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Two Stories
The New Stylists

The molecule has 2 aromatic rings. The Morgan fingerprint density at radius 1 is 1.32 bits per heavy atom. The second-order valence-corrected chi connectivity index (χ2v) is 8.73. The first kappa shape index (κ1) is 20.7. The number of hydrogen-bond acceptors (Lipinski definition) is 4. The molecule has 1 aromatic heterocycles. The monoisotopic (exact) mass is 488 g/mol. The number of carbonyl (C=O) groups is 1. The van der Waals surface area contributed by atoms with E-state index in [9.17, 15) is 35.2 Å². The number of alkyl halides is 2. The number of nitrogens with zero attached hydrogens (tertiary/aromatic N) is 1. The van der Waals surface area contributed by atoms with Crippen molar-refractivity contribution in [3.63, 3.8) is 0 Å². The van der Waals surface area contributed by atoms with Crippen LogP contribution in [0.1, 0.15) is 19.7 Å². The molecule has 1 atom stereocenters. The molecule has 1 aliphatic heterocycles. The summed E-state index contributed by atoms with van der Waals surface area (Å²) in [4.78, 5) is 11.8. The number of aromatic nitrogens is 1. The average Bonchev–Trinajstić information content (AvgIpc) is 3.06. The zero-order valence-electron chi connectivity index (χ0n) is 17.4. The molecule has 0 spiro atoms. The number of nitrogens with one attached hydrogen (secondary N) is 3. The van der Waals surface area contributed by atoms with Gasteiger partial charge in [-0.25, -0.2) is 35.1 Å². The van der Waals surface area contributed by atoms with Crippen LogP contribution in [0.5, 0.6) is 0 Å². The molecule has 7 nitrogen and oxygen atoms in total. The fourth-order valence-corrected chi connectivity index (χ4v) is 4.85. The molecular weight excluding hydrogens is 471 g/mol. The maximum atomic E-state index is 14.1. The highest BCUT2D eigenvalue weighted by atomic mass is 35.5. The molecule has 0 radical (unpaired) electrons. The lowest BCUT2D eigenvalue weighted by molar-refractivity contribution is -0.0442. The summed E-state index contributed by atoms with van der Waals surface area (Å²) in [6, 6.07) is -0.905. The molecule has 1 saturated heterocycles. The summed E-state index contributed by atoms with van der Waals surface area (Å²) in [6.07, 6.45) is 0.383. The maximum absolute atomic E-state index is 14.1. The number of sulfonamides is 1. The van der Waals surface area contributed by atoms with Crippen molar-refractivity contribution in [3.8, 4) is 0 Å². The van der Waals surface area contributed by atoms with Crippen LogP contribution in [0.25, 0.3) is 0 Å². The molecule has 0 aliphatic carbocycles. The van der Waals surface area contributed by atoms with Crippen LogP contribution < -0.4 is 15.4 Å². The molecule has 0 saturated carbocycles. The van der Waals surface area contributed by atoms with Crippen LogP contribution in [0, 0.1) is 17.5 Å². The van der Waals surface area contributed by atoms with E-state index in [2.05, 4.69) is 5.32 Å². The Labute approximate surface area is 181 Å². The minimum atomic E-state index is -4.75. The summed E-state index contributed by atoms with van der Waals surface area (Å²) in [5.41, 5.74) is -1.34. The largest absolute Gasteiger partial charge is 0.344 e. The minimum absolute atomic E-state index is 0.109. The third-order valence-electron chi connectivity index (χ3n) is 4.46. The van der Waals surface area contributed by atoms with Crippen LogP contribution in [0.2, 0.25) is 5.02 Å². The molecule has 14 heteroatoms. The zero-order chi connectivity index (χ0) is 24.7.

They were the first, in fact, to make up stories. Others before them had told tales, of course, had lied, had imagined things, but these were the first to rely strictly on language, its symbols, its logic, its effects. You would not know this simply by reading one of their texts. Their texts were like other texts, seemed like other texts to represent certain characters, places, locations; but whereas other texts might be at least partly drawn from experience, tradition, observation, these stories were—the fact has been rigorously established—produced from nothing. The sentences, on close inspection, resemble mathematical equations; they may be written and rewritten a thousand different ways without changing the underlying sense; and yet they are not, for that, obscure or lifeless or, as one critic charged, covinous. Our language itself seems to prevent that, and their writing, it has been noted, owed everything to their language. Doesn’t all writing? you ask. Certainly, yes, but before this new approach developed, writers owed a great deal to life as well, to their own memories, to everything that was not writing. That is what changed. And though we now, from an historical perspective, may look on it as a sort of breakthrough, it should be emphasized that this evolution in literature was originally seen (as is so frequently the case with innovation) as a defect. Indeed the trailblazing writers themselves largely understood their advances to be failures, and more than one New Stylist (as they came to be known) prematurely ended his or her career and, sometimes, his or her life, in desperation—of a sort now difficult for us to comprehend—desperation born of an inability to write in the old way.